adjourned at noon until Monday even
ing. The Senate passed a bill this fore
noon making the sessions of County
Court continuous. The Senate passed
two bills, one of which would repeal
the direct primary law and the other
would have repealed the statute en
abling women to vote in town meet
Discussion of the right to give wo
men the right to vote for presiden-H.-il
electors was getting warm in the
Senate when the Senate adjourned to
hear Senator Dillingham.
Morrill Relief Corps, No. 35, called
a meeting Thursday, Jan. 23 to ini
tiate four candidates, and to install
the officers for the coming year. Ow
ing to the influenza scare, the public
installation which was to have taken
place on Jan. 3, was called off. The
following officers were installed:
President, Carrie Bliss; senior vice
president, Abbie Read; junior vice
president, Maria Dow; treasurer,
Florence Voodry; chaplain, Fannie
Waldo; conductor, Louclla Freeman;
guard, Viola Whitchcr; secretary, Ida
Barr; patriotic instructor, Eva
Grace; press correspondent, Nettie
Nelson; musician, Ruth Buttcrfield;
assistant guard, Minn Martin; assist
ant conductor, May Keniston; color
bearers, Lina Wheeler, Alice Paine,
Susie Nelson, Gertrude Read.
The chatter was draped in memory
of our beloved sister, Mrs. Abbie A.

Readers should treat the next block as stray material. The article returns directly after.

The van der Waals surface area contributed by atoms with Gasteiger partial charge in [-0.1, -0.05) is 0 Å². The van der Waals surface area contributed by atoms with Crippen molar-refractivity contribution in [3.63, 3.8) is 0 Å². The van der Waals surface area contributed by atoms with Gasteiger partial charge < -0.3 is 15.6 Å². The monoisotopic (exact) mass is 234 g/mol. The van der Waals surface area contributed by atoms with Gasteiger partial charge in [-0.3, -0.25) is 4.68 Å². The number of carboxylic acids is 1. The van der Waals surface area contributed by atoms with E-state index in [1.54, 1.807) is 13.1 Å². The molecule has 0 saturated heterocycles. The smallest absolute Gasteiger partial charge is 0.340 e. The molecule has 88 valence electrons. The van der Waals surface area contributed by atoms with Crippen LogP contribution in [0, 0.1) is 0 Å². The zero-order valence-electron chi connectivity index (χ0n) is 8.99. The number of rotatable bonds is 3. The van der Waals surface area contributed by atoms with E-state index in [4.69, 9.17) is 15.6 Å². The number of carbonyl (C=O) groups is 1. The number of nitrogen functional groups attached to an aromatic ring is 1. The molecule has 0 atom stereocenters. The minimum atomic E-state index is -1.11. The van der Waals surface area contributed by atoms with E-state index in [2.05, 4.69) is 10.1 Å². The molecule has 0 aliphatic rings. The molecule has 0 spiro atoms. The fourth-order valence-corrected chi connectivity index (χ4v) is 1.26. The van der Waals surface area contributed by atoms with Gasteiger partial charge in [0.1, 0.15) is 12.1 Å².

Lamson. 2!) members were present
and two comrades. Refreshments of
pop corn balls and home made can
dies were served.
There will be a call meetimr of
Morrill Relief Corps. No. R-r, Wednes
day p. m.. Jan. 20 for practice work
and a good attendance is desired.
Remember all this prohibition bus
iness started in Kansas.
There aro also some editors who
go around the world who come back.
Things in Berlin seem to be getting
no better, fast.
' """'evening to hear the business story in
want and are willing to assume the,movin;, pictures by w H Fa,., y of
Mr. and Mrs. George Pinard who'vious supreme efforts. This is un-1
were recently married have gone to questionably one of the best screen j
Racine, Wis., where Mr. Pinard has
a position.
was called here by the illness of her
daughter, Mrs. Prescott Stearns a
Brighf.look hospital. ' p , f n V, , " , ,
1 . , . . Rutland, Bellows Falls and St. Al
Serg. Lawrence C. Bishop of the.,,,., !
U. S. Marine Corp, now stationed at . 'n-' those folks who are always!
Quantico a., is visiting his parents, j ki kj about th ,ack of local news;
Mr. and Mr. H. C. Bishop of North . ,,, ,,. tnha
Main street.
Arthur E. Smith has purchased the
Watchie grocery store m Lyndonville
and will o-jen it m a few days. This
store makes three stores that Mr.
Smith now owns.
Mrs. Margaret N. Heywood hasi
been appointed Deputy Probation
Oflicer for children in this state.
Miss Lena Ross of Rutland is chief
officer for women and children and
Miss Bernice TutUe of Rutland is.
also a deputy officer.
T. J. Brown of Boston is a business
visitor in town.